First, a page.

Studio Europa Maastricht

The EU and Trump aren’t that different when it comes to migration, argues Melissa Siegel

This January, two hundred randomly selected citizens will discuss the future of European migration during the Conference on the Future of Europe, with Maastricht hosting the Conference’s migration programme. Studio Europa Maastricht poses the four questions up for discussion to professor of migration studies Melissa Siegel. “The European Union has taken a ‘Europe first’ policy. It’s doing what Trump wanted to do, but without admitting it.”

The Conference on the Future of Europe is coming up and migration is one of the main topics. Given your expertise, we wanted to pick your brain on the four questions on the agenda. 

“They’re tough, and I have more to say about some than others. Let’s do it.” 

Great. First on the agenda is asylum and migration. The question is: how can we build an asylum and migration management system which combines solidarity and responsibility in tackling the challenges arising from the migratory flows reaching the EU? 

Siegel sighs. “I mean, it’s a pity that we don’t see the solidarity towards non-EU migrants that we see within the EU. We have to be careful not to single out and vilify certain countries. It’s not just Eastern European countries that refuse to take refugees; most countries don’t want to do anything above the absolute minimum, and that’s a real problem.” (text continues below picture)


So what could be a solution?

“The EU should take a carrot and stick approach. The current allocation formula, which dictates how many migrants member states take in, is very fair. It is based on unemployment rates, GDP, population size and density. Based on that, countries should be supported financially when they take in refugees. Decent numbers, not a drop in the bucket. Flat out refusal to accept any migrants should not be allowed, and should be penalised. In short, any country which refuses needs to either have EU financing withheld from them, or be taxed or fined. Enough money that it hurts. That’s an immediate solution.”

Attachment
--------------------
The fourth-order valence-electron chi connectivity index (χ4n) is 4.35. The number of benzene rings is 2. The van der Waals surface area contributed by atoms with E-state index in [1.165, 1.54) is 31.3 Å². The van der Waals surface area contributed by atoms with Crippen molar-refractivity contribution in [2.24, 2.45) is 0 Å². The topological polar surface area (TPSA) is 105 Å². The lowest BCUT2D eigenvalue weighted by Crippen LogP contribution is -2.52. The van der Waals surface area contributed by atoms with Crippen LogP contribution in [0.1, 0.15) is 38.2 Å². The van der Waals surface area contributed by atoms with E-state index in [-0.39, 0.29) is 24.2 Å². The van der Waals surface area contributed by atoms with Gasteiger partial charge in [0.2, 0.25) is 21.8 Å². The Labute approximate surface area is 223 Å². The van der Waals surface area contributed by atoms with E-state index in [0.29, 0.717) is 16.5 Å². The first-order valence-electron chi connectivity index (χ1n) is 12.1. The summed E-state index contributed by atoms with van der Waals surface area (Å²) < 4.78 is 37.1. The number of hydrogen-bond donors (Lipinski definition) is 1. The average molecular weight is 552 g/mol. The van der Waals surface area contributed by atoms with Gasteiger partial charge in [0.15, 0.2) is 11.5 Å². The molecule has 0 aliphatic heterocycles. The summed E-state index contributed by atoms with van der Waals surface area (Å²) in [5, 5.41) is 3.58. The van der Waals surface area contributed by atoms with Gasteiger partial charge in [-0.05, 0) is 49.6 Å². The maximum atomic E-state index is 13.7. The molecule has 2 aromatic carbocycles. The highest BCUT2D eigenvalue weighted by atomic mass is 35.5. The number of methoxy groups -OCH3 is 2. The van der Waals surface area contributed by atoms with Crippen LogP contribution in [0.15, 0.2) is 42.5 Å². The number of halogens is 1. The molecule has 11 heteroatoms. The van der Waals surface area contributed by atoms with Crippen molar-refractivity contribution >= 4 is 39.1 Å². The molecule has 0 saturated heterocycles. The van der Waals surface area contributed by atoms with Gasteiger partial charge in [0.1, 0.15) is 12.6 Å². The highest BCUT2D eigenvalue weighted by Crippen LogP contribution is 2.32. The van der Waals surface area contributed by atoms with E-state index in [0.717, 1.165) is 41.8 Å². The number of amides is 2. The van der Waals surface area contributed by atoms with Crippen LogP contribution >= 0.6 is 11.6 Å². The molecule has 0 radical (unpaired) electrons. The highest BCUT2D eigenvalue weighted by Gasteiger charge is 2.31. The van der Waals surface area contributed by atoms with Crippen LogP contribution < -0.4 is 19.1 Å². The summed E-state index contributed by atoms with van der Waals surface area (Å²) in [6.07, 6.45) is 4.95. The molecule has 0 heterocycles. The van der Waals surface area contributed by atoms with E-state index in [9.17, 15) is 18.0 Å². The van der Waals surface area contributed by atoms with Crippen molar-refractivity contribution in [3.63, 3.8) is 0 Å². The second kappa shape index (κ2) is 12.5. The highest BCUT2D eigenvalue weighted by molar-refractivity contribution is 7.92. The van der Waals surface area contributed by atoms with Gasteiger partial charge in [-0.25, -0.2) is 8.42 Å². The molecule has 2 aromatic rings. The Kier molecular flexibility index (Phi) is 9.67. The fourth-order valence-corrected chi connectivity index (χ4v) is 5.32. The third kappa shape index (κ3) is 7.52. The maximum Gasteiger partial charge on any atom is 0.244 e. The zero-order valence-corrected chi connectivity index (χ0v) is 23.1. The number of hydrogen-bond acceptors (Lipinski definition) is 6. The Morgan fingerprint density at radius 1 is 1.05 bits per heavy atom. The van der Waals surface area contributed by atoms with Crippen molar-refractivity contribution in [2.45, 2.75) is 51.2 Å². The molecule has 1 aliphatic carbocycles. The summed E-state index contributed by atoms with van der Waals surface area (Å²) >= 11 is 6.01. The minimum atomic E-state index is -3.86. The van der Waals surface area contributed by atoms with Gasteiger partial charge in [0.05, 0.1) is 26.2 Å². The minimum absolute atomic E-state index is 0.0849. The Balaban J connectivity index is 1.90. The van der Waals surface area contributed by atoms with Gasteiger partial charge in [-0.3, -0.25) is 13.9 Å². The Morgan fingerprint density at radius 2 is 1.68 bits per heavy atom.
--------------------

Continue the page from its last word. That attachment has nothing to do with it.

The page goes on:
The EU is not only struggling with how to treat those who stay, but also with those that they want to return to their home countries. The conference asks: how should the EU work with third countries to ensure smooth handling of return and reintegration of those who have no right to stay in the EU?

“The EU should be more realistic about its return policies. For example, a lot of EU member states want countries to take back non-nationals. But it’s unreasonable to ask Morocco to take back Nigerians just because they crossed through Morocco. Some governments also don’t want to take back people they feel like have been wrongly treated by the EU. They understand why their citizens have migrated irregularly to the EU, because the EU simply doesn’t have enough regular migration entrance channels! These countries argue that they let Europeans visit without any problem, but the EU doesn’t let their citizens do the same. As an American, I don’t need a visa to visit Europe, but a Nigerian does. Those countries decry the idea of a ‘fortress Europe’ that their citizens cannot enter.” 

Read more on the website of Studio Europa Maastricht.

‘UM & Europe’ in the spotlight
2022 marks the 30th anniversary of the Maastricht Treaty; time to take stock of European integration. Moreover, a special conference on the future of Europe is scheduled in Maastricht from 11 to 13 February 2022. Plenty of reasons for the European university of the Netherlands to launch a new series of stories, and to publish an overview of all of our 'UM and Europe' information. Read more.

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